Mar 5, 2001
    Location:
    salt lake city, utah
    Home Page:
    I'd have to agree with Greg, playing a complicated drum pattern only gets EASIER at a slower tempo. That excuse is rich though. :D
     
  4. Deafen

    Deafen Guest

    Hey, I just push knobs around and strum guitars. What do I know from drumming? :)

    Excuse or no, he was right; the tempo WAS too slow, and it all worked out in the end. And his tracking is done now (except percussion), so now my only worries are the bass player, the singer, and myself.

    Sigh.
     
  5. << playing a complicated drum pattern only gets EASIER at a slower tempo. >>

    This is not always true but what is true is that it's fairly basic snare drum technique to be able to vary the speed of rolls so that the rebounds don't get in the way.

    Greg
     
  6. Ang1970

    Ang1970 Well-Known Member

    Joined:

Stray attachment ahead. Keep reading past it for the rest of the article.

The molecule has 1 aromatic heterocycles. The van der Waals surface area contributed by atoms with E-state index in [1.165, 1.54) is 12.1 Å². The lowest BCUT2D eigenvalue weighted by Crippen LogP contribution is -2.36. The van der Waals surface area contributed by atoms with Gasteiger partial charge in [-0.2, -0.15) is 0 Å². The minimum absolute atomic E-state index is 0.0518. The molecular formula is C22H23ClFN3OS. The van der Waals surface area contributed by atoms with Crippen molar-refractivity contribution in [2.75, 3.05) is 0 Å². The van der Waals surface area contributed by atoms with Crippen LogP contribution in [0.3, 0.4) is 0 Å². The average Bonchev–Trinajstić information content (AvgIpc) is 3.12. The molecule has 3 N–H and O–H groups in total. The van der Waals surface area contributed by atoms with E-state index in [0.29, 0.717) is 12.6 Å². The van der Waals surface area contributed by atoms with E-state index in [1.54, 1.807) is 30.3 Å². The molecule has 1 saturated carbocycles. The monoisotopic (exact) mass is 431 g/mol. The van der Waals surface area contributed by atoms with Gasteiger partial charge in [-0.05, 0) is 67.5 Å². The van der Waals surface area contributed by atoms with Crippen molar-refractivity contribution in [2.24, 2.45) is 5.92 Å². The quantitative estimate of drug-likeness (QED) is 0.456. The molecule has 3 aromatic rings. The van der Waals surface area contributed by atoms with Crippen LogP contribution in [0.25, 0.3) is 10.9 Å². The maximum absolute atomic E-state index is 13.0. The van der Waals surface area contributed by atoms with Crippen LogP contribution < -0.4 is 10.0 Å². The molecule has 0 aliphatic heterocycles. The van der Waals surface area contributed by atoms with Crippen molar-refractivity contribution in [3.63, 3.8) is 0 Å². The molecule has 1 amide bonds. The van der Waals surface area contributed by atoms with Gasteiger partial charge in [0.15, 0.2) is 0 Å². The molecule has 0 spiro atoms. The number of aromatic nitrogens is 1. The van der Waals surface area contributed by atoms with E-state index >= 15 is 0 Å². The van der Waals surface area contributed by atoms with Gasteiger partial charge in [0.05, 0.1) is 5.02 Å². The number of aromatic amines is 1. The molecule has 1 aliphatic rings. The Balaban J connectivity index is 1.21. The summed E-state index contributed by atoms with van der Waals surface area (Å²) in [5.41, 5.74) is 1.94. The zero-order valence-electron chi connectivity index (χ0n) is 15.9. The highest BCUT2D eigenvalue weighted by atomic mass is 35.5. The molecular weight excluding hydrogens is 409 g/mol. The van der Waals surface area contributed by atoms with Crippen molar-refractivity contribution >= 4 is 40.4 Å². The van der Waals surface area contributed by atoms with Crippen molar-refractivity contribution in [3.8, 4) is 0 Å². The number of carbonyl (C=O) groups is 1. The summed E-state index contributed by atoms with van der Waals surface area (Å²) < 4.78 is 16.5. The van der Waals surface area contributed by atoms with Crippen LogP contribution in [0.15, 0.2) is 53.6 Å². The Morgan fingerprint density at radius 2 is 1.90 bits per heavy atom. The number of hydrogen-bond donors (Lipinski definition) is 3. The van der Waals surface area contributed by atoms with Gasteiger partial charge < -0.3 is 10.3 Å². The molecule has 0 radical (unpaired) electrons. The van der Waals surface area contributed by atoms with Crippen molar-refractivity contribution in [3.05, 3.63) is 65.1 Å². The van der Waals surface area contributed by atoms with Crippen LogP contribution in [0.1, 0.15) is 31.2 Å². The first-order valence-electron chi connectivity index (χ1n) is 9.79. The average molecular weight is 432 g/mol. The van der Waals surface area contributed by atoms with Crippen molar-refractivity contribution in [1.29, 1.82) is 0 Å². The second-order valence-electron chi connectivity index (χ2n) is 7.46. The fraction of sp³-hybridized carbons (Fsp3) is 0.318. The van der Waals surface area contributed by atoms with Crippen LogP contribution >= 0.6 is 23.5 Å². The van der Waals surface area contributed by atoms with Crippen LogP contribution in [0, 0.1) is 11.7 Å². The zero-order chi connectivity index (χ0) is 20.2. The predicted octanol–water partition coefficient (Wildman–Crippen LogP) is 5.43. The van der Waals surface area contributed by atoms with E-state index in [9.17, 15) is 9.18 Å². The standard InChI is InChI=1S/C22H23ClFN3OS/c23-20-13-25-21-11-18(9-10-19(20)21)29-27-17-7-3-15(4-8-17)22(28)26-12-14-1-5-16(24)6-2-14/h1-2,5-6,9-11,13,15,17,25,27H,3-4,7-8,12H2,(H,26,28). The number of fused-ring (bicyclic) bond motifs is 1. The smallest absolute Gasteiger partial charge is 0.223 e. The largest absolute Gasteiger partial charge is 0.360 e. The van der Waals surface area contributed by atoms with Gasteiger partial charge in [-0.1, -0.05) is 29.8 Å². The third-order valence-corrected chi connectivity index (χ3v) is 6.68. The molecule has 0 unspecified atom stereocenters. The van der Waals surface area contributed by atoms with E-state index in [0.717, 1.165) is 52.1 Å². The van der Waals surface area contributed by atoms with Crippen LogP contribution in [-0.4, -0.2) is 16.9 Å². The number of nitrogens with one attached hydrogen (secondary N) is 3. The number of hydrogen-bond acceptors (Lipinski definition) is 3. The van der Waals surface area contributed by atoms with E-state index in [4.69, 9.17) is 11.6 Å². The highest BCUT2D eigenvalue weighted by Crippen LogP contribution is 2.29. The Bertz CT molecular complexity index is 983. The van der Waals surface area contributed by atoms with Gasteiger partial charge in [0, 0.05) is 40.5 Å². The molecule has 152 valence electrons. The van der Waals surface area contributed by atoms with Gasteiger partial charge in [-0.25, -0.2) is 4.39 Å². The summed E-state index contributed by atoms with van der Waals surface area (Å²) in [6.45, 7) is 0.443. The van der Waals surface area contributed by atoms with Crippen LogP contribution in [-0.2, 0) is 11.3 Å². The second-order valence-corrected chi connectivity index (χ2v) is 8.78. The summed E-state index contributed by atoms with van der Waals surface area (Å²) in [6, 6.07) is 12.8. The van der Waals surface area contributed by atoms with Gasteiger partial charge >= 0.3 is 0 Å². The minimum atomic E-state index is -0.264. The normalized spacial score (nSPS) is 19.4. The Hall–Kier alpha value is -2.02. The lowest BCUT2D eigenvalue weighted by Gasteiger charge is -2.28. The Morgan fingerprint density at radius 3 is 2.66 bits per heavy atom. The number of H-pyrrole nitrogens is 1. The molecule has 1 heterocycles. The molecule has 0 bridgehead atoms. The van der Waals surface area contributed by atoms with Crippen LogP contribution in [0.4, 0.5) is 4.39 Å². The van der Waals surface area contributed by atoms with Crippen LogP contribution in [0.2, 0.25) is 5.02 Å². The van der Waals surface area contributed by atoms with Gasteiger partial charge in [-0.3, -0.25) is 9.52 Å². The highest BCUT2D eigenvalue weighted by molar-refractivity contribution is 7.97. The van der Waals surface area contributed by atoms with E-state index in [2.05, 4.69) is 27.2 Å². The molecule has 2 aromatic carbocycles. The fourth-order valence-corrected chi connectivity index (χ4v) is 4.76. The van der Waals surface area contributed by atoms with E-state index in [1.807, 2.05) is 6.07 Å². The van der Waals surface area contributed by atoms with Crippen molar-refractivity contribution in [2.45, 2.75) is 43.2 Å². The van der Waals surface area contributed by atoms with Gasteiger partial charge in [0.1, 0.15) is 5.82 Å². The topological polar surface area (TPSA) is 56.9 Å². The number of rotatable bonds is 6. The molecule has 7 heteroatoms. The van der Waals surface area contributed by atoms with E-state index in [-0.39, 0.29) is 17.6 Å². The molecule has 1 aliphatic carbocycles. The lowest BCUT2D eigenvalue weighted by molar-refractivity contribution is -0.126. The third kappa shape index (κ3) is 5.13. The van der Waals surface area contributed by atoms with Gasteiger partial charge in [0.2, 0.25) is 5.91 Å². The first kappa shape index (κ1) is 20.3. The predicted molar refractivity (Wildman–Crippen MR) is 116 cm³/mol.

Sep 5, 2000
    I agree totally with what Greg is saying... but I also appreciate that Deafen is thinking "outside the box". We don't always have the authority to fire the drummer and bring our own guys in. Most of us have to work with what we're given, and try to accomodate everyone as much as possible. When you have a long list of better clients... then you can tell the unmotivated talentless lazy c***s to get the f*** out of your studio. Until then, any tricks you pick up along the way will help you develop that list of better clients.
     
  7. patrick

    patrick Guest

    Kind of lucky that the change in sampling rate brought you to about the right tempo. Odds are a little better than winning the big lotto, I suppose.

    "We also laid down scratch tracks (vox, rhythm guitar, bass) to the click so's the drummer had something to help him follow along."

    I hope he didn't need the click as well! :p
     
  8. Marc Edwards

    Marc Edwards Guest

    So, did you finish the whole project at 48k? or did you set it back to 44 once the drummer had left the room??? (which would have changed the pitch of the drums)

    ... I'm just curious :D
     
  9. Deafen

    Deafen Guest